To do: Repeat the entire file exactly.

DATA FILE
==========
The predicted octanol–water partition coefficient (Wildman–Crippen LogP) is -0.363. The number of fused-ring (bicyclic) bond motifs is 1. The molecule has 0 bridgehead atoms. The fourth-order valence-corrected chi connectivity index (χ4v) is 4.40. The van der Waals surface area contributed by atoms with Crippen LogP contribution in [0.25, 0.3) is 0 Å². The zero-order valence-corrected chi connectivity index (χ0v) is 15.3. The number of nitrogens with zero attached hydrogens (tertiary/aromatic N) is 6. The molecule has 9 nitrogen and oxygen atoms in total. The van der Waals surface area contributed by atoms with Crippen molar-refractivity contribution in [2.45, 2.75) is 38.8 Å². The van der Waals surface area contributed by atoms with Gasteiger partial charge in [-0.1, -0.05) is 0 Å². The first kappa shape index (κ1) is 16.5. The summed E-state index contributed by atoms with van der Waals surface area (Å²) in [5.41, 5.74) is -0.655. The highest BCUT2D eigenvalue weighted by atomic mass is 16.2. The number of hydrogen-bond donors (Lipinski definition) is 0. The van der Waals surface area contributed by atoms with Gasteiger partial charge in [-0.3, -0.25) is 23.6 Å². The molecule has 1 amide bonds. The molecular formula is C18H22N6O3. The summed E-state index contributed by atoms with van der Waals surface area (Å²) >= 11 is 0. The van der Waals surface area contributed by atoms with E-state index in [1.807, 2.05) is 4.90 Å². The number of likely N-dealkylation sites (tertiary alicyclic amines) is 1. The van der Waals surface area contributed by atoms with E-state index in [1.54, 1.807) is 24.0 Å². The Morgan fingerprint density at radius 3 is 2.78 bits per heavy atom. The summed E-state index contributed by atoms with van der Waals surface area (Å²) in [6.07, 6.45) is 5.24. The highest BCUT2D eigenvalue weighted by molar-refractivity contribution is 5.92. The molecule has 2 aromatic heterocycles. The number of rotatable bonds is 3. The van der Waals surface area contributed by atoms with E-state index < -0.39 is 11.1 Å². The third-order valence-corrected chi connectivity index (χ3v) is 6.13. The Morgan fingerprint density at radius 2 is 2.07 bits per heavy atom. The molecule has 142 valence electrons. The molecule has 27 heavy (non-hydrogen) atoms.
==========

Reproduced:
The predicted octanol–water partition coefficient (Wildman–Crippen LogP) is -0.363. The number of fused-ring (bicyclic) bond motifs is 1. The molecule has 0 bridgehead atoms. The fourth-order valence-corrected chi connectivity index (χ4v) is 4.40. The van der Waals surface area contributed by atoms with Crippen LogP contribution in [0.25, 0.3) is 0 Å². The zero-order valence-corrected chi connectivity index (χ0v) is 15.3. The number of nitrogens with zero attached hydrogens (tertiary/aromatic N) is 6. The molecule has 9 nitrogen and oxygen atoms in total. The van der Waals surface area contributed by atoms with Crippen molar-refractivity contribution in [2.45, 2.75) is 38.8 Å². The van der Waals surface area contributed by atoms with Gasteiger partial charge in [-0.1, -0.05) is 0 Å². The first kappa shape index (κ1) is 16.5. The summed E-state index contributed by atoms with van der Waals surface area (Å²) in [5.41, 5.74) is -0.655. The highest BCUT2D eigenvalue weighted by atomic mass is 16.2. The number of hydrogen-bond donors (Lipinski definition) is 0. The van der Waals surface area contributed by atoms with Gasteiger partial charge in [-0.3, -0.25) is 23.6 Å². The molecule has 1 amide bonds. The molecular formula is C18H22N6O3. The summed E-state index contributed by atoms with van der Waals surface area (Å²) >= 11 is 0. The van der Waals surface area contributed by atoms with E-state index in [1.807, 2.05) is 4.90 Å². The number of likely N-dealkylation sites (tertiary alicyclic amines) is 1. The van der Waals surface area contributed by atoms with E-state index in [1.54, 1.807) is 24.0 Å². The Morgan fingerprint density at radius 3 is 2.78 bits per heavy atom. The summed E-state index contributed by atoms with van der Waals surface area (Å²) in [6.07, 6.45) is 5.24. The highest BCUT2D eigenvalue weighted by molar-refractivity contribution is 5.92. The molecule has 2 aromatic heterocycles. The number of rotatable bonds is 3. The van der Waals surface area contributed by atoms with E-state index < -0.39 is 11.1 Å². The third-order valence-corrected chi connectivity index (χ3v) is 6.13. The Morgan fingerprint density at radius 2 is 2.07 bits per heavy atom. The molecule has 142 valence electrons. The molecule has 27 heavy (non-hydrogen) atoms.